by Nadia Cheema
Muhammad Husain Azad (1830-1910) is considered one of the best Urdu poets. His best known work is Aab-e-Hayat. He spent almost his entire life and savings on building up a personal collection that boasted thousands of rare volumes and manuscripts. He opened his library to the general public.
Azad was one of the forefathers of the new Urdu movement, a pioneer of the new spirit that was dawning on Urdu Literature. Mohammad Husain Azad ranks very high, he is the greatest of the modern poets, a most distinguished writer of racy, piquant, delightful prose, a critic of considerable merit, a great educationalist, a clever journalist, a remarkable and inimitable stylist and a great authority on modern Persian. His services to the Urdu language are immense and valuable. To him Urdu literature owes the foundation of the new kind of poetry.
After the death of his father in Delhi during the Indian Mutiny, Azad came to Lahore, where he obtained a post in the education division. He was in charge of producing school textbooks in Urdu, which the British were developing for official use in the Punjab. Azad eventually went on to become Professor of Arabic and Persian at Government College in Lahore.
He was, in short, a man of letters in the fullest sense of the expression.
Azad was essentially a poet and had really a poetic temperament. It flashes out in prose and lends to it the charm and dignity of the Urdu poetic language. Being the son of a dear friend of Zauq, the spirit of poetry was fostered in him by his constant association with that master poet and other great poets of the time. He attended with his Ustad (teacher), Zauq, the poetic contests held in Delhi and benefited immensely from the discussions as to the merits and demerits of compositions. He was passionately attached to his poetic preceptor and his influence, allied to his own poetic temperament, moulded Azad’s career as a poet.
Azad emphasised that Urdu poetry must walk out in the sun and free it from the cramping influence of erotic themes and rosy boudoirs. He directed poets to tap other sources, to have recourse to Bhasha for simplicity, naturalness and widening of scope. He led the way by writing many small masnavis (poems) on the new subjects and various poems in the new style.
Azad wrote ghazals (love couplets) and qasidas (religious poetry). The latter are conventional and written according to the canons of such compositions. The ghazals are, however, sprightly and have force and are Sufistic in character. The qasidas are extravagantly written in the approved style of old Urdu poets. These compositions relate to an earlier stage in the development of Azad’s art.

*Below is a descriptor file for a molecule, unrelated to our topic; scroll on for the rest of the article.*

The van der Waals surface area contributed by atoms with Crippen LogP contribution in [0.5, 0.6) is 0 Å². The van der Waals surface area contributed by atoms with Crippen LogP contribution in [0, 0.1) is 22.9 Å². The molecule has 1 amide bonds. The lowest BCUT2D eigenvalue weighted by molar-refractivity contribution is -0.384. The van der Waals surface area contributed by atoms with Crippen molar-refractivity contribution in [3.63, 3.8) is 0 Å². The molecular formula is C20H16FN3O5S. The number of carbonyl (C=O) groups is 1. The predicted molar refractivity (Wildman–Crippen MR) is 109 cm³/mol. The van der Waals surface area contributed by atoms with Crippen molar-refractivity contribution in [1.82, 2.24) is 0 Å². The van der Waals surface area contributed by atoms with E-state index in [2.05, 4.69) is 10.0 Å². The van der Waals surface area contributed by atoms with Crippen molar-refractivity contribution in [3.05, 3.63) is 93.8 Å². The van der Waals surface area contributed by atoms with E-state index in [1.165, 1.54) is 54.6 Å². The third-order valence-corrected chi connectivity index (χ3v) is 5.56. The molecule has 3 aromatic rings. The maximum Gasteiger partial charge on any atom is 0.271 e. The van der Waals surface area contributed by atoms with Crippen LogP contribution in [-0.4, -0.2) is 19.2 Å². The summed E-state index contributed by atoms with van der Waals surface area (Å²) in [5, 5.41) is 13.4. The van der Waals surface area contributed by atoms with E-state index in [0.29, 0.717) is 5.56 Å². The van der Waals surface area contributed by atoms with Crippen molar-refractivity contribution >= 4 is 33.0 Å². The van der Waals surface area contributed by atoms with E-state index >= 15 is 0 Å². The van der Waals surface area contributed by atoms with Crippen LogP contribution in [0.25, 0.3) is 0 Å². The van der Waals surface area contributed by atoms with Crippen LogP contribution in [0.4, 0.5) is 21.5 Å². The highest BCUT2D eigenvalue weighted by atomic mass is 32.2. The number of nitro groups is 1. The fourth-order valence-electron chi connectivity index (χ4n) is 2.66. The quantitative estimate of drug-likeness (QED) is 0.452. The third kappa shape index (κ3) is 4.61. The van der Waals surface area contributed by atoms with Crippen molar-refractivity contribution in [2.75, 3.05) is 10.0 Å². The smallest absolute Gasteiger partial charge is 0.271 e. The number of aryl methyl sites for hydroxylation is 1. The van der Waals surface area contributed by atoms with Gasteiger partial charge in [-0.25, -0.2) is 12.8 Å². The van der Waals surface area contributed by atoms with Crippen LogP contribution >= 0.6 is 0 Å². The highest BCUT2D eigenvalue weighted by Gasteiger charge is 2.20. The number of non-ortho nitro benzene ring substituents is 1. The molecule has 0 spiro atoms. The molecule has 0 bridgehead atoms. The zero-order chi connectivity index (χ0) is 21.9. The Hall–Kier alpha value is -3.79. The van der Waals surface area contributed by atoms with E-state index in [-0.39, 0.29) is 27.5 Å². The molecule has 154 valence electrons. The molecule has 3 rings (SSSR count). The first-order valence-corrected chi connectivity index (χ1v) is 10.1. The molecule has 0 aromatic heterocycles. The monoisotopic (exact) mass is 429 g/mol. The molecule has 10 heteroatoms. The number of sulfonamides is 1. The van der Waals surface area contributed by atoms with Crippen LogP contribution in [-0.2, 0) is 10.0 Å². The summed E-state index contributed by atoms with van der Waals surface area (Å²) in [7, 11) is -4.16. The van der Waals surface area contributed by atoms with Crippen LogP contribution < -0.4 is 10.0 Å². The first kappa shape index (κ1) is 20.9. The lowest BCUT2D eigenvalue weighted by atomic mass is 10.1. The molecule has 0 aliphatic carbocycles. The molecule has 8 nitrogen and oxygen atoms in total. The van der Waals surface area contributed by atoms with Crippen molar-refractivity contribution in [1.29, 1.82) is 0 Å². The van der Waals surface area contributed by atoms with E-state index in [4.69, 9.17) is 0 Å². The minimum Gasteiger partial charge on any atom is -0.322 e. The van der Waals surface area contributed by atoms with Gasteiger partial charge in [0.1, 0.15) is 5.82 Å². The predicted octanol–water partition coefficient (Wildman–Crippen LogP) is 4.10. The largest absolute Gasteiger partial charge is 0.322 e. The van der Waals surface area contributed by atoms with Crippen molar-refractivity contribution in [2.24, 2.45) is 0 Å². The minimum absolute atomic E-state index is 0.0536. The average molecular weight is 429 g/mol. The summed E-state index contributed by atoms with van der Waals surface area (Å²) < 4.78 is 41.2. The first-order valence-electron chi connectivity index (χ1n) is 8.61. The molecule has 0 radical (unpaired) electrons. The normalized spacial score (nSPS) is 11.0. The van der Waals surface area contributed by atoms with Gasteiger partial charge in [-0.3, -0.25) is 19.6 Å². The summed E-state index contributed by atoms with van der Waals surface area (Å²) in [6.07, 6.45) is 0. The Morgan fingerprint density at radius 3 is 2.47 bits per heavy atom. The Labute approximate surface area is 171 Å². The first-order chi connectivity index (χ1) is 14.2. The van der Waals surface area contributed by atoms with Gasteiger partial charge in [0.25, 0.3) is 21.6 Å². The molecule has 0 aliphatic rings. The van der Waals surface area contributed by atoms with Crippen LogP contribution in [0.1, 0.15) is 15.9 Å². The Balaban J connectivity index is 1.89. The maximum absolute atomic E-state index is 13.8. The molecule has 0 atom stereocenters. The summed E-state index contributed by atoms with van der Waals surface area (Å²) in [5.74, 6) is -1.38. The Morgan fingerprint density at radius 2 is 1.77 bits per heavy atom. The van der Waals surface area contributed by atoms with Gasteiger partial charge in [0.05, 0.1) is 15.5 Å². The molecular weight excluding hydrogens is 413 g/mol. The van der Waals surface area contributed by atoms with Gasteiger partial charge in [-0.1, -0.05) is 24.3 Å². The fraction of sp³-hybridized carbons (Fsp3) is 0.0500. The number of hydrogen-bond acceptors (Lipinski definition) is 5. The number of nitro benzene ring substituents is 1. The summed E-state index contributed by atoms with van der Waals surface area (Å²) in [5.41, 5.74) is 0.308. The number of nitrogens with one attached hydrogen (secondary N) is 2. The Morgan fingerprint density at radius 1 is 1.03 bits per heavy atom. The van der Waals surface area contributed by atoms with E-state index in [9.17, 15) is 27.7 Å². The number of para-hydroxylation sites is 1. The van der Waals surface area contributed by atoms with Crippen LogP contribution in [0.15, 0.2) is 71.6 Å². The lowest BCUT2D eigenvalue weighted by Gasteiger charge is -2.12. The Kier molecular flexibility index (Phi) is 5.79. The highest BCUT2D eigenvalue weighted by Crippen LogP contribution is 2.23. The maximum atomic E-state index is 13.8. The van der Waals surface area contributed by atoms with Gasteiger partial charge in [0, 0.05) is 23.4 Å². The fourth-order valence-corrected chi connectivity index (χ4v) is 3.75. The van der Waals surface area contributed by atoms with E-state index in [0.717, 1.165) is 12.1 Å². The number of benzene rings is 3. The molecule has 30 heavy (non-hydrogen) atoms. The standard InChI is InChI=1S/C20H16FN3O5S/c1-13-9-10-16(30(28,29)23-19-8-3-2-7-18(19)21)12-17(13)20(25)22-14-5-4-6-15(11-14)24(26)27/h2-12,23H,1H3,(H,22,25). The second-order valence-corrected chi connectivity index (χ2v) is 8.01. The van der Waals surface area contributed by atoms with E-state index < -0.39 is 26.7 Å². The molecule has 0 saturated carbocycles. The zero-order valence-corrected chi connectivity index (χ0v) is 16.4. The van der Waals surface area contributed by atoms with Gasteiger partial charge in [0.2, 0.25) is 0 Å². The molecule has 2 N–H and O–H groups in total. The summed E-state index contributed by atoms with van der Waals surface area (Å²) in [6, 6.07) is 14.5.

The work for which he is best remembered is the Ab-e-Hayat (Water of Life). This is a history of the classical Urdu poets, notable for its lively evocation of a bygone world through its many anecdotes. It has become the most often reprinted and most widely read Urdu book of the past century. Azad also travelled to Iran and wrote about the Persian language and literature, the subject of his life-long love.
He will be remembered as a pioneer of the new movement that took place in Urdu literature in the latter half of the 19th century.
“In praising a garden we will sometimes scar [with jealousy] the heart of the green garden of the skies and the garden of the stars; sometimes we will call it a Faraway Paradise or a Paradise on Earth. In fact, we’ll blacken many pages praising, in all different styles, its each and every flower and leaf. But the swaying of its greenery, the radiance of its flowers, its sweet smells, the rippling of flowing water, its well-pruned trees, the blooming of the flowerbeds, the scent of the air, the call of the parrot, the cry of the papiya, the voice of the koyal that affects the human heart with spiritual joy, we don’t describe these things in a way that portrays them before the reader’s eyes. If it’s a battlefield, then we hurl the regions of earth up and destroy them in the heavens, and cause rivers of blood to flow from one country into another. But the emotional effect that, in itself, causes hearts to see the heroism of a hero and then feel inspired with love of country and self-sacrificial devotion to a comrade—that is not there.”
The author is a regular contributor to LAFZ Magazine. Article first appeared in Issue 7 of LAFZ Magazine